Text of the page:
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B TIM HO WAN


Dim sum domination


Dim sum master Mak Kwai Pui is on course for global recognition with restaurant Tim Ho Wan, following the brand’s opening in Sydney, the first of its restaurants outside South-East Asia. Elly Earls meets the man behind the world’s least expensive Michelin-starred food


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ince the first Tim Ho Wan opened in Hong Kong in 2009, its creator, former Four Seasons chef Mak Kwai Pui has enjoyed enviable success. After receiving a coveted Michelin star after only a year in business for its affordable, quality dim sum, his chain now boasts 19 outlets spread across Hong Kong, Singapore, Taiwan, the Philippines, Malaysia, Indonesia and Australia, all of them with queues stretching out of the door. But success hasn’t gone to the softly-spoken dim sum master’s head; rather, he continues to stick to his principles, with his main aim being to simply bring his fresh, made-to-order dim sum – renowned as the cheapest Michelin-starred food in the world – to as many regions as he realistically can. The latest territory the intrepid chef is hoping


to conquer, and the first country outside South East Asia to house a Tim Ho Wan outpost, is Australia, where Mak’s first restaurant opened in March above Chatswood train station in Sydney. Three more – Melbourne’s Chinatown and Sydney’s Westfield Burwood and CBD (Central Business District) – are set to follow this year. Chatswood, which serves a menu of 25 made-to-order items ranging in price from $5.50 to $8.80 and including Tim Ho Wan’s four most popular dim sum dishes the “Big Four Heavenly Kings”, has been packed constantly since it opened its doors on 28 March, popularity that didn’t entirely come as a surprise to the chain’s founder. “I’ve been operating in Hong Kong for six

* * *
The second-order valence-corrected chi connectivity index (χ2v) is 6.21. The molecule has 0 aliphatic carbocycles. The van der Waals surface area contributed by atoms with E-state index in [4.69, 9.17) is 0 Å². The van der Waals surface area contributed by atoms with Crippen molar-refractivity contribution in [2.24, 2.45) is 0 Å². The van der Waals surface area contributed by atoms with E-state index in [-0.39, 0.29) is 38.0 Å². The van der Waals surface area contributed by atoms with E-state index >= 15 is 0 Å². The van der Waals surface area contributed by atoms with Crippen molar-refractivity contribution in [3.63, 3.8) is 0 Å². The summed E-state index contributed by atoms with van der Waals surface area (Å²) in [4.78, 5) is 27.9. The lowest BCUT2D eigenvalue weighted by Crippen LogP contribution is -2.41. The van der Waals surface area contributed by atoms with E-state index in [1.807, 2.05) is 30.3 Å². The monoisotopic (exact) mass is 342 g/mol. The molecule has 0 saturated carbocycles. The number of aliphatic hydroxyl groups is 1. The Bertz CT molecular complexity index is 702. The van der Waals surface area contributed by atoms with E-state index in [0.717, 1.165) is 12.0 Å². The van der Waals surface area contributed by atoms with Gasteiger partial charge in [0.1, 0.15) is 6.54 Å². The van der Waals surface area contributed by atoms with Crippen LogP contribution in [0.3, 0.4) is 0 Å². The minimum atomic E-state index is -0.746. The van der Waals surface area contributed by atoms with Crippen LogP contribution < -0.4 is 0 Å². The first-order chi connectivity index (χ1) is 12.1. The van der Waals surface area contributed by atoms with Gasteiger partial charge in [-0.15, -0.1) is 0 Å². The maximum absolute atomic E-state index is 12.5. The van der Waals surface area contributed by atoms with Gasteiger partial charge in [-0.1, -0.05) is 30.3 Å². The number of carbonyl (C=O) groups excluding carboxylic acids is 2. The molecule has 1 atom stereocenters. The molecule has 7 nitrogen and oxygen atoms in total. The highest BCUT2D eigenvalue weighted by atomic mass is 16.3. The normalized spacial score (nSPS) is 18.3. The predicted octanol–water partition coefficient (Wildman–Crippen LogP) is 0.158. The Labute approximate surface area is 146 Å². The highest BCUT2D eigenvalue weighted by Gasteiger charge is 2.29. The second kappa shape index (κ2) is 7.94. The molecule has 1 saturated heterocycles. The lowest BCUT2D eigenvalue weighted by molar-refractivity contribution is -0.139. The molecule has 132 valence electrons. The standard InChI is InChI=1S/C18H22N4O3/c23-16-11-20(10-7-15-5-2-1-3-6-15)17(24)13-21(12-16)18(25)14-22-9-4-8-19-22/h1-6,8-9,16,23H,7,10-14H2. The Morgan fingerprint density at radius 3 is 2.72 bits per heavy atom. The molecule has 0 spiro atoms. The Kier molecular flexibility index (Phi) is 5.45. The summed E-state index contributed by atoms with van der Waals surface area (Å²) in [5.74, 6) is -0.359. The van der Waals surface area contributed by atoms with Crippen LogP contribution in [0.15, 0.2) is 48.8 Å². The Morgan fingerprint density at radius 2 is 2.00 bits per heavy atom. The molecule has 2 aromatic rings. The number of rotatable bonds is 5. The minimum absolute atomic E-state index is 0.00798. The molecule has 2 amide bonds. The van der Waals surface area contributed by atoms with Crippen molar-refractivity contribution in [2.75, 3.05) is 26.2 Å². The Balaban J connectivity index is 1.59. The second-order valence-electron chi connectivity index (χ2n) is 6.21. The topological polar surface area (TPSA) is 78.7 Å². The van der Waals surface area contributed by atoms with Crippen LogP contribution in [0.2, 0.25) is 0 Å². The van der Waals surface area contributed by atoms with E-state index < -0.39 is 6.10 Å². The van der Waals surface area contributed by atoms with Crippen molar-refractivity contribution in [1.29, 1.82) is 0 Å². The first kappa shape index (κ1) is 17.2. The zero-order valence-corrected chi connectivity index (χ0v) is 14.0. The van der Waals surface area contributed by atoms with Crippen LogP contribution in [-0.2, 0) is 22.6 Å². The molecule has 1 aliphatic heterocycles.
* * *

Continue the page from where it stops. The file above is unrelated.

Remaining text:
years, and the first media report about my restaurant and one of my first fans was from


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Australia, so I thought they would appreciate Tim Ho Wan,” he explains. “Also, in the 1980s and 1990s, many Chinese dim sum chefs emigrated to Australia and opened restaurants there, so the Australians are actually pretty familiar with traditional dim sum.” What Mak hopes to do, on top of meeting and exceeding the demands of the already-honed tastebuds of his Australian customers, is introduce them to some new ideas. “Things have changed in the past 20 years, even in Hong Kong – now there are different ways of doing things,” he notes, adding that he’s also been talking to local chefs in Australia during the past two years to find out about the tastes and palates of his new market. With this in mind, the new Australian


outposts of Tim Ho Wan will, on top of the core menu of traditional dim sum items, include dishes that incorporate local produce, tastes and specialties. “They have lots of seafood in Australia, so we have incorporated this onto the menu,” he notes. The restaurant’s seafood dishes include perfectly-pleated prawn dumplings and beancurd skin with pork and shrimp.


Creativity v consistency Yet Mak never strays far from the tried-and- tested formula that has brought him so much success across South East Asia – traditional dim sum dishes, prepared and cooked well. “I basically provide traditional dim sum items but with improved quality and content,” he says. For example, instead of simply including chicken


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